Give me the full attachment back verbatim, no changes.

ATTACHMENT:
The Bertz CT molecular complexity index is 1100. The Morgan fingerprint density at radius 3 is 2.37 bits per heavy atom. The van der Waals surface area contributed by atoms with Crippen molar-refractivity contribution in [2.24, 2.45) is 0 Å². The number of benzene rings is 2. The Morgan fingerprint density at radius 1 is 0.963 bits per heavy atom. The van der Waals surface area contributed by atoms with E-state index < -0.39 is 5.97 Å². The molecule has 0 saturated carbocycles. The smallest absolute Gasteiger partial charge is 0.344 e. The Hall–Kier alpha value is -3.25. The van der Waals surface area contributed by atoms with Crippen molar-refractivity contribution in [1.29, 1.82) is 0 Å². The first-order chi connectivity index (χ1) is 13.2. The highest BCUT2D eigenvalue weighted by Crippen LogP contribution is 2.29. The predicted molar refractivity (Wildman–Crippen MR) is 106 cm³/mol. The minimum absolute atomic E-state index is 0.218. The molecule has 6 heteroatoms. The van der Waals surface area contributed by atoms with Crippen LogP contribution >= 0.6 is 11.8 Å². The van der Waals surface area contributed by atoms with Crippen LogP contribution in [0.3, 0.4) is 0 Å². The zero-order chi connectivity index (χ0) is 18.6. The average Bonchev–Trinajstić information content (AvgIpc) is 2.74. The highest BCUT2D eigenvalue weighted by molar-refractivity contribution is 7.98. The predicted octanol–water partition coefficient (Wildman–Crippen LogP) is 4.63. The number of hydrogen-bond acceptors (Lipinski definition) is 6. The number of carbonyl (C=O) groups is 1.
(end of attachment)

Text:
The Bertz CT molecular complexity index is 1100. The Morgan fingerprint density at radius 3 is 2.37 bits per heavy atom. The van der Waals surface area contributed by atoms with Crippen molar-refractivity contribution in [2.24, 2.45) is 0 Å². The number of benzene rings is 2. The Morgan fingerprint density at radius 1 is 0.963 bits per heavy atom. The van der Waals surface area contributed by atoms with E-state index < -0.39 is 5.97 Å². The molecule has 0 saturated carbocycles. The smallest absolute Gasteiger partial charge is 0.344 e. The Hall–Kier alpha value is -3.25. The van der Waals surface area contributed by atoms with Crippen molar-refractivity contribution in [1.29, 1.82) is 0 Å². The first-order chi connectivity index (χ1) is 13.2. The highest BCUT2D eigenvalue weighted by Crippen LogP contribution is 2.29. The predicted molar refractivity (Wildman–Crippen MR) is 106 cm³/mol. The minimum absolute atomic E-state index is 0.218. The molecule has 6 heteroatoms. The van der Waals surface area contributed by atoms with Crippen LogP contribution >= 0.6 is 11.8 Å². The van der Waals surface area contributed by atoms with Crippen LogP contribution in [0.3, 0.4) is 0 Å². The zero-order chi connectivity index (χ0) is 18.6. The average Bonchev–Trinajstić information content (AvgIpc) is 2.74. The highest BCUT2D eigenvalue weighted by molar-refractivity contribution is 7.98. The predicted octanol–water partition coefficient (Wildman–Crippen LogP) is 4.63. The number of hydrogen-bond acceptors (Lipinski definition) is 6. The number of carbonyl (C=O) groups is 1.